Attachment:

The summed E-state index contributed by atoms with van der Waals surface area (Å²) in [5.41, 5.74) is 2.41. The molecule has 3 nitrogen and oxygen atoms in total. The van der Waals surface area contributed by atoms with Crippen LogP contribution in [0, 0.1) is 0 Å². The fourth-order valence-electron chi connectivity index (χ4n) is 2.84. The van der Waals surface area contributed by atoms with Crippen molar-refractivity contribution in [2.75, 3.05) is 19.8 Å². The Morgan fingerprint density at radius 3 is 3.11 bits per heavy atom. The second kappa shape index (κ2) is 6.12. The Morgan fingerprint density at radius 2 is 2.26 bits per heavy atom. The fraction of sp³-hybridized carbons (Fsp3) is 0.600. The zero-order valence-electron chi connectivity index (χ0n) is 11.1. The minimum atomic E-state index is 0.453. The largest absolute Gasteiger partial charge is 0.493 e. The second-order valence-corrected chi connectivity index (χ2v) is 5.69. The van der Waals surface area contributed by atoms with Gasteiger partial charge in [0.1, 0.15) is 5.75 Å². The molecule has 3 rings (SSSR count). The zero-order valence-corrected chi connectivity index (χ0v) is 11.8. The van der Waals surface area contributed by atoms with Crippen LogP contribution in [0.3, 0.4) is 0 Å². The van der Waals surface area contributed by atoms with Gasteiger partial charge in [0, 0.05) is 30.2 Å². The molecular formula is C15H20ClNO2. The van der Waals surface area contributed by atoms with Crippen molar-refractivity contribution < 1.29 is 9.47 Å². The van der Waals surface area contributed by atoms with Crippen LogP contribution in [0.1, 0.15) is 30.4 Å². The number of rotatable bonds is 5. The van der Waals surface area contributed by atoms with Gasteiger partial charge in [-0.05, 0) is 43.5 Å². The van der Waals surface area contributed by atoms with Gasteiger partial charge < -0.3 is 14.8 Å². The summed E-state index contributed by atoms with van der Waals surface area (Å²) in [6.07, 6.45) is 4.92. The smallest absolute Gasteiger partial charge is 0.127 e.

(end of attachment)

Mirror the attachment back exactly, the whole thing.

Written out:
The summed E-state index contributed by atoms with van der Waals surface area (Å²) in [5.41, 5.74) is 2.41. The molecule has 3 nitrogen and oxygen atoms in total. The van der Waals surface area contributed by atoms with Crippen LogP contribution in [0, 0.1) is 0 Å². The fourth-order valence-electron chi connectivity index (χ4n) is 2.84. The van der Waals surface area contributed by atoms with Crippen molar-refractivity contribution in [2.75, 3.05) is 19.8 Å². The Morgan fingerprint density at radius 3 is 3.11 bits per heavy atom. The second kappa shape index (κ2) is 6.12. The Morgan fingerprint density at radius 2 is 2.26 bits per heavy atom. The fraction of sp³-hybridized carbons (Fsp3) is 0.600. The zero-order valence-electron chi connectivity index (χ0n) is 11.1. The minimum atomic E-state index is 0.453. The largest absolute Gasteiger partial charge is 0.493 e. The second-order valence-corrected chi connectivity index (χ2v) is 5.69. The van der Waals surface area contributed by atoms with Gasteiger partial charge in [0.1, 0.15) is 5.75 Å². The molecule has 3 rings (SSSR count). The zero-order valence-corrected chi connectivity index (χ0v) is 11.8. The van der Waals surface area contributed by atoms with Crippen LogP contribution in [0.3, 0.4) is 0 Å². The van der Waals surface area contributed by atoms with Gasteiger partial charge in [0, 0.05) is 30.2 Å². The molecular formula is C15H20ClNO2. The van der Waals surface area contributed by atoms with Crippen molar-refractivity contribution < 1.29 is 9.47 Å². The van der Waals surface area contributed by atoms with Crippen LogP contribution in [0.1, 0.15) is 30.4 Å². The number of rotatable bonds is 5. The van der Waals surface area contributed by atoms with Gasteiger partial charge in [-0.05, 0) is 43.5 Å². The van der Waals surface area contributed by atoms with Gasteiger partial charge < -0.3 is 14.8 Å². The summed E-state index contributed by atoms with van der Waals surface area (Å²) in [6.07, 6.45) is 4.92. The smallest absolute Gasteiger partial charge is 0.127 e.